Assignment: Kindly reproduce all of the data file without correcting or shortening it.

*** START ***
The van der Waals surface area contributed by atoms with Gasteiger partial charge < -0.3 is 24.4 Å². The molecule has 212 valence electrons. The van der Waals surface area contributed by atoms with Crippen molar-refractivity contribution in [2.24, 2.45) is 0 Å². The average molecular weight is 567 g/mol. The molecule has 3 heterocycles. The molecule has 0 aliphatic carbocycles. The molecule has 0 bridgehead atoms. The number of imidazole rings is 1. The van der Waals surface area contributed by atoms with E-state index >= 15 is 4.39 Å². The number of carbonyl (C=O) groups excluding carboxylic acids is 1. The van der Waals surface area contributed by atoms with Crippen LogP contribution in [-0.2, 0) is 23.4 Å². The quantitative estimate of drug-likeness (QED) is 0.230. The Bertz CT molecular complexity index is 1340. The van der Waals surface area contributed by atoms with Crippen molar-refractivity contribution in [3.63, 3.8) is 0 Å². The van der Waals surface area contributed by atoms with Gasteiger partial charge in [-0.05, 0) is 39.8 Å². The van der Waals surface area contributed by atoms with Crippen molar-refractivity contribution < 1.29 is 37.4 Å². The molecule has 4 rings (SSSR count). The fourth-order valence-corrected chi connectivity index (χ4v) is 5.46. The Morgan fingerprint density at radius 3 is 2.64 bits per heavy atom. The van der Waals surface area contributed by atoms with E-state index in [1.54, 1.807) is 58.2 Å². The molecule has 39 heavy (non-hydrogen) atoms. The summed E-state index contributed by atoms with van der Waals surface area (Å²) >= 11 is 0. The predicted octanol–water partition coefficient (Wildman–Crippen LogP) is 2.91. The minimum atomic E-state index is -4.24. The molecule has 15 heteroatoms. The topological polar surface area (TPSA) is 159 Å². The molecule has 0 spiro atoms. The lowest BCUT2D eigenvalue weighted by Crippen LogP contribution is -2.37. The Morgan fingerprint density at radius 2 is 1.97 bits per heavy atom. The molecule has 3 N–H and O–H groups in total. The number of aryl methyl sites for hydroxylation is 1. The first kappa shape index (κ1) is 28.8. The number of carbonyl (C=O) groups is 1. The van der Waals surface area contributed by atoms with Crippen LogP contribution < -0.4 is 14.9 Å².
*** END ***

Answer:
The van der Waals surface area contributed by atoms with Gasteiger partial charge < -0.3 is 24.4 Å². The molecule has 212 valence electrons. The van der Waals surface area contributed by atoms with Crippen molar-refractivity contribution in [2.24, 2.45) is 0 Å². The average molecular weight is 567 g/mol. The molecule has 3 heterocycles. The molecule has 0 aliphatic carbocycles. The molecule has 0 bridgehead atoms. The number of imidazole rings is 1. The van der Waals surface area contributed by atoms with E-state index >= 15 is 4.39 Å². The number of carbonyl (C=O) groups excluding carboxylic acids is 1. The van der Waals surface area contributed by atoms with Crippen LogP contribution in [-0.2, 0) is 23.4 Å². The quantitative estimate of drug-likeness (QED) is 0.230. The Bertz CT molecular complexity index is 1340. The van der Waals surface area contributed by atoms with Crippen molar-refractivity contribution in [3.63, 3.8) is 0 Å². The van der Waals surface area contributed by atoms with Gasteiger partial charge in [-0.05, 0) is 39.8 Å². The van der Waals surface area contributed by atoms with Crippen molar-refractivity contribution < 1.29 is 37.4 Å². The molecule has 4 rings (SSSR count). The fourth-order valence-corrected chi connectivity index (χ4v) is 5.46. The Morgan fingerprint density at radius 3 is 2.64 bits per heavy atom. The van der Waals surface area contributed by atoms with E-state index in [1.54, 1.807) is 58.2 Å². The molecule has 39 heavy (non-hydrogen) atoms. The summed E-state index contributed by atoms with van der Waals surface area (Å²) >= 11 is 0. The predicted octanol–water partition coefficient (Wildman–Crippen LogP) is 2.91. The minimum atomic E-state index is -4.24. The molecule has 15 heteroatoms. The topological polar surface area (TPSA) is 159 Å². The molecule has 0 spiro atoms. The lowest BCUT2D eigenvalue weighted by Crippen LogP contribution is -2.37. The Morgan fingerprint density at radius 2 is 1.97 bits per heavy atom. The molecule has 3 N–H and O–H groups in total. The number of aryl methyl sites for hydroxylation is 1. The first kappa shape index (κ1) is 28.8. The number of carbonyl (C=O) groups is 1. The van der Waals surface area contributed by atoms with Crippen LogP contribution < -0.4 is 14.9 Å².